flaunt

Definition from Wiktionary, the free dictionary
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English[edit]

Pronunciation[edit]

Etymology 1[edit]

Of North Germanic origin. Perhaps related to Norwegian flanta (to show off, wander about), Icelandic flana (to rush about, act rashly or heedlessly) and then also to French flâner (to wander around, loiter).

Alternatively, it could be related to Swedish flankt (loosely, flutteringly) (compare English flaunt-a-flaunt), from flanka (waver, hang and wave about, ramble), a nasalised variant of flakka (to waver), related to Middle English flacken (to move to and fro, flutter, palpitate). See flack.

Alternative forms[edit]

Verb[edit]

flaunt (third-person singular simple present flaunts, present participle flaunting, simple past and past participle flaunted)

  1. (intransitive, archaic) To wave or flutter smartly in the wind.
    • 1931, William Faulkner, Sanctuary, Library of America, 1985, p.26:
      The house came into sight, above the cedar grove beyond whose black interstices an apple orchard flaunted in the sunny afternoon.
  2. (transitive) To parade, display with ostentation.
    She's always flaunting her designer clothes.
    • 2017 June 7, Adam Lusher, “Adnan Khashoggi: the 'whoremonger' whose arms deals funded a playboy life of decadence and 'pleasure wives'”, in The Independent[1], London:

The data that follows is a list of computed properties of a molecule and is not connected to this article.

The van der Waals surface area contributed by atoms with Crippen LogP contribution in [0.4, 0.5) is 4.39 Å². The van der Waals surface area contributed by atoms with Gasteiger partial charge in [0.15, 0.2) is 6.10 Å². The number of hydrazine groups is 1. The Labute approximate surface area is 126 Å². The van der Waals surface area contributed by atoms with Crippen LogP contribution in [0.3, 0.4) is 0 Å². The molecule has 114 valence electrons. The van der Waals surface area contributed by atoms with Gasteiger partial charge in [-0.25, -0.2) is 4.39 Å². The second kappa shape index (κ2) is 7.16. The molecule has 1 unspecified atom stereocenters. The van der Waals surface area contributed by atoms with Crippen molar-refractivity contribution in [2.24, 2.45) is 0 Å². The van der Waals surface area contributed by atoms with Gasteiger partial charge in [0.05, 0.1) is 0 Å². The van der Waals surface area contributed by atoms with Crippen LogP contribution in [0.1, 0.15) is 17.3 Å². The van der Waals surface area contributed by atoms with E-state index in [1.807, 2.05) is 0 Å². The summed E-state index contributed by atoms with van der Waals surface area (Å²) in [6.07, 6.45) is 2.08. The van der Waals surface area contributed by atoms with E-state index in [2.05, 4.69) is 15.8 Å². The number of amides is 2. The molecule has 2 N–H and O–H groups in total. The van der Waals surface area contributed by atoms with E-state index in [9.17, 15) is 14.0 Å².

Never one to miss an opportunity to flaunt his wealth, Khashoggi let his yacht be used for the 1983 Bond film Never Say Never Again.
  3. (intransitive, archaic or literary) To show off, as with flashy clothing.

Usage notes[edit]

  • Do not confuse with flout.

Translations[edit]

Noun[edit]

flaunt (plural flaunts)

  1. (obsolete) Anything displayed for show.

Etymology 2[edit]

Verb[edit]

flaunt (third-person singular simple present flaunts, present participle flaunting, simple past and past participle flaunted)

  1. (proscribed) To flout.
    • 2017 January 20, David Shepardson, “Outgoing FCC chair warns against overturning net neutrality”, in Reuters[2]:
      Wheeler said companies already are flaunting the rules by offering free or sponsored data services for some products.